Editors, Journalists, Publishers

Showing 1-8 of 183 books
Sort by:
View Mode:
Mass Disruption

Mass Disruption

Thirty Years on the Front Lines of a Media Revolution
edition:Paperback
also available: Hardcover
More Info
Once a Bitcoin Miner

Once a Bitcoin Miner

Scandal and Turmoil in the Cryptocurrency Wild West
edition:Paperback
More Info
Excerpt

 

There was a presentation by Bitwage, which offers a service that allows companies to pay their employees with cryptocurrency. I had been working on a second cryptocurrency article about that very subject, to coincide with Labor Day, and at that event, I met a lot who were taking salaries in Bitcoin—some entirely.

 

One of them was Gerald Cotten, a bright-eyed, sandy-haired 20-something, who like Mt. Gox’s Frenchman Mark Karpeles, seemed to be always smiling. Gerry, as he was known, had founded the exchange platform QuadrigaCX, where people can buy and sell cryptocurrency, and five years later, would die in India and send shockwaves across and beyond the cryptocurrency world—but that is a whole other story.

 

A business-school graduate, Gerry was a fixture in the Toronto’s burgeoning cryptocurrency scene, attending Anthony’s meetups even before the latter had secured his fashion-district building. Reserved, private and an avid player of Settlers of Catan, a nerdy, nerdy strategy board game, Gerry carefully avoided gluten and drank cider instead of beer due to digestive issues.

 

Gerry shook my hand and handed me a black business card, white text upon a dark, perforated steel theme. It was nice-looking, but it was clearly not made by a professional. There were at least three different types of fonts on it.

 

I had known Gerry a little by reputation, but of course, that was not unusual. At the time, there was few places in Canada where you could easily buy and sell cryptocurrency in an organized fashion, with Canadian dollars. Everyone knew Gerry and Quadriga. Aren’t you in Vancouver? I asked.

 

Oh, no, Gerry said, we were, but we just moved to Toronto.

 

I asked Gerry about Quadriga. It was then only nine months old, and it wasn’t doing that well. Only C$7.4 million worth of bitcoin traded hands on the platform that year, and it took in a meager C$22,168 in revenue December 2014 through January 2015, against almost four times that in losses.

 

Yet Gerry had gone all in. “I make all my money in Bitcoin,” he said. He was in for the long haul, a steadfast believer in the future of cryptocurrency.

 

For a while, I almost forgot about all the money I had lost. There was something oddly inspiring about Gerry. I decided to hold on to my Bitcoin.

 

close this panel
Newspapering

Newspapering

50 Years of Reporting from Canada and Around the World
edition:Hardcover
tagged :
More Info
Power, Prime Ministers and the Press
Excerpt

Chapter One: In the Beginning

On Wednesday, November 6, 1867, official Ottawa was abuzz with excitement. A nineteen-gun salute from the Ottawa Field Battery greeted Viscount Charles Stanley Monck, the forty-eight-year-old governor general, as he arrived to preside over the first session of the new nation’s Parliament. After the formalities of swearing in MPs and the Cabinet ended, Sir John A. Macdonald, the fifty-three-year-old prime minister picked by Monck for the role, moved the appointment of the first speaker of the House. Seconding the motion was Macdonald’s seatmate, Sir George-Étienne Cartier. Then, Joseph Dufresne, the Quebec Conservative MP from Montcalm, rose in his seat and, addressing the House in French, protested the election of Honourable James Cockburn of Northumberland West. In the words of the Toronto Globe the next day, Dufresne complained, “the gentleman could not speak the French language. He thought it was to be regretted that, at the inauguration of the new system, greater respect was not shown to Lower Canada in this matter. He looked upon this as a matter of national feeling.” Without further discussion, the House then went about its business in English. Along with the report, the Globe, a partisan Liberal outlet in its day, used an adjacent column in the November 7 paper to condemn Macdonald for using the speaker’s office as a reward for a loyal but unpromising follower.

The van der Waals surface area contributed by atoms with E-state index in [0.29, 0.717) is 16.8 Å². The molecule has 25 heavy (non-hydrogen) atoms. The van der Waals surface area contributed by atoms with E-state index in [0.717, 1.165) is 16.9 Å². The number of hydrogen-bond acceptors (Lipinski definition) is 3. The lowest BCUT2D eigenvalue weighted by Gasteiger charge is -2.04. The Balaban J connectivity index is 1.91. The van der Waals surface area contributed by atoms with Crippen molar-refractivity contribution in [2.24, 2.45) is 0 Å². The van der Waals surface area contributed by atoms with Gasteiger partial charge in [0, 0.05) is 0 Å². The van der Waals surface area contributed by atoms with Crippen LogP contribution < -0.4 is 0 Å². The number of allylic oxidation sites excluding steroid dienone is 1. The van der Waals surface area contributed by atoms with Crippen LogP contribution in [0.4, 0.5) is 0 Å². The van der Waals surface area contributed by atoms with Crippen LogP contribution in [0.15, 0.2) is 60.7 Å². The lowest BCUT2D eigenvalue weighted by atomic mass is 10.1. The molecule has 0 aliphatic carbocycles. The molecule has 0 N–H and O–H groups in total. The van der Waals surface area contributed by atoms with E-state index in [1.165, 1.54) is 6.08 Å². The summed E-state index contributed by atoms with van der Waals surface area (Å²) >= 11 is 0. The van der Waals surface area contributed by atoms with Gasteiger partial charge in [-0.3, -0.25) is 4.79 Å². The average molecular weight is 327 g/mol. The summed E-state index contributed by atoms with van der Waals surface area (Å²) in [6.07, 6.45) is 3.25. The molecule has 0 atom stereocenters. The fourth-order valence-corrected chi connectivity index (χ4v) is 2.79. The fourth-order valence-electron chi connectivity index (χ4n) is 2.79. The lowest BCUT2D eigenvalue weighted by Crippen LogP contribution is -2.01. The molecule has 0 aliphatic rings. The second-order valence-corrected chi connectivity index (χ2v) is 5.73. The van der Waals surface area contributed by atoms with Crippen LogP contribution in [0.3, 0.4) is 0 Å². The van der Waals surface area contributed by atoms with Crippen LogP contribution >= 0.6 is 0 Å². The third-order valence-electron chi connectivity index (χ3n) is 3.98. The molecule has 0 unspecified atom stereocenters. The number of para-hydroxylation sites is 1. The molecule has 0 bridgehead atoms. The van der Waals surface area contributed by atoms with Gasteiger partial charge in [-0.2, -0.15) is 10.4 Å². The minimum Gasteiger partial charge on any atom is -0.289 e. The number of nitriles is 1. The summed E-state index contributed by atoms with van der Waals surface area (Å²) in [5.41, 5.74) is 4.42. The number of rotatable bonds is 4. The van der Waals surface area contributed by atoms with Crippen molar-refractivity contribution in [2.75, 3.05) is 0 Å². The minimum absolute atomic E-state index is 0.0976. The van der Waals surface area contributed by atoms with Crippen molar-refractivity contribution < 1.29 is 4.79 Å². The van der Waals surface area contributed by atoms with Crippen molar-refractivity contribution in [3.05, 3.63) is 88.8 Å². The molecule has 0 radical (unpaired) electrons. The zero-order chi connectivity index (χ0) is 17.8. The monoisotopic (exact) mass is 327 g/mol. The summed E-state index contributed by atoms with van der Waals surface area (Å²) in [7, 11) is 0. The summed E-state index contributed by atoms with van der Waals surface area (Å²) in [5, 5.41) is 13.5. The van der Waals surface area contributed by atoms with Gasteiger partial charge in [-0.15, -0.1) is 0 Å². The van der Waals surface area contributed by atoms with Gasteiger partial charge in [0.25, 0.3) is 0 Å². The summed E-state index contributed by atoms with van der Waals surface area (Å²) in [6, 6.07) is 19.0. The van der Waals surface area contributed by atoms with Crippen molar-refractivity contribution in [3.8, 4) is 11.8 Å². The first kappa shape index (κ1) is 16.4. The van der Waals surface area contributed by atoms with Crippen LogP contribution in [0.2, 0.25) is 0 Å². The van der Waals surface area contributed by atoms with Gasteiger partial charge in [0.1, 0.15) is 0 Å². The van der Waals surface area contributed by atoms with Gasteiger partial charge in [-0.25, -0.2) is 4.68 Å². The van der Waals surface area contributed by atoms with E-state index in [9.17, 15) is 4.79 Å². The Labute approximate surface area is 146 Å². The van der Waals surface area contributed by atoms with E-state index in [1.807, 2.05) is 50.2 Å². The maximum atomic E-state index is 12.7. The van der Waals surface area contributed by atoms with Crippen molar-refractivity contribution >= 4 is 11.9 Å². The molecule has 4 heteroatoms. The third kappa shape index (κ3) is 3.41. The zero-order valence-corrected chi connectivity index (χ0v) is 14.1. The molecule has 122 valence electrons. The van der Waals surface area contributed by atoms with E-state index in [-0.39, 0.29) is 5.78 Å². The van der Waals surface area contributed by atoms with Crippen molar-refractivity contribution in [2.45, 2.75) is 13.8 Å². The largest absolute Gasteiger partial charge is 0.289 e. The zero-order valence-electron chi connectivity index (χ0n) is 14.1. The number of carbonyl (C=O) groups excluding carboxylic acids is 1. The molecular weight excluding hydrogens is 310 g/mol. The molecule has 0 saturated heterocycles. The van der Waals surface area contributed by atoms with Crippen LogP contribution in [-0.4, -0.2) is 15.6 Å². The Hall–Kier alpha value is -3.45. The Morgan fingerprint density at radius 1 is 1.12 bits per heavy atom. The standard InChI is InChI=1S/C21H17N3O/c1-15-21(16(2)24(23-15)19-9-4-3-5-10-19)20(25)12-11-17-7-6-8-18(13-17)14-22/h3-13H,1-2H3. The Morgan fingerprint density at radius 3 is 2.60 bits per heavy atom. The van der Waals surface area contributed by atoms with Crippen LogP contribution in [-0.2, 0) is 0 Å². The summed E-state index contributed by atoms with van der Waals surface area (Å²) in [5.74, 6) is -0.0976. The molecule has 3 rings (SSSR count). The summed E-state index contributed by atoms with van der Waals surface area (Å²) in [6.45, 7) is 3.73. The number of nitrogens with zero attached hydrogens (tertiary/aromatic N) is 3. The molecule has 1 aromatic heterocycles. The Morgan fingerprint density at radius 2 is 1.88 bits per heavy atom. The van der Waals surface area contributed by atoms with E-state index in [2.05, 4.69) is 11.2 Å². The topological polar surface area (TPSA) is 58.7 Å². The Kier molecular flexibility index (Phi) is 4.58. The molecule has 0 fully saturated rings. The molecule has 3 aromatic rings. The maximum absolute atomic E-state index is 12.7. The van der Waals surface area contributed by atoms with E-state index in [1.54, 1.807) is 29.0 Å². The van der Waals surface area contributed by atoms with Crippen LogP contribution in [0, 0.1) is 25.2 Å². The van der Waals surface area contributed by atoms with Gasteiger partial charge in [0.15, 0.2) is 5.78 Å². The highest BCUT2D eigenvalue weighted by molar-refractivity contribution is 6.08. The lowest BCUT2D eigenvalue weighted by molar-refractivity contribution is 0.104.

So much for a smooth start for the first Parliament.

The Globe report was significant: it affirmed the vital role of the press gallery in national affairs, since there were no official records of debates — known as Hansard — until 1875. Indeed, the Parliamentary Press Gallery is as old as Confederation. While the great fire of 1916 that razed the Parliament Buildings destroyed most of the official records, the first volume of the House of Commons Journals mentions the “reporters’ room.” In 1872 the Canadian Illustrated News carried artist Edward Jump’s sketch of the press gallery in the Commons. In fact, pre-Confederation reporters covering the Parliament of Upper Canada actually worked out of the still-under-construction Parliament Buildings in 1866 — an anniversary the press gallery marked with the publication of a retrospective, Sharp Wits &Busy Pens, in May 2016.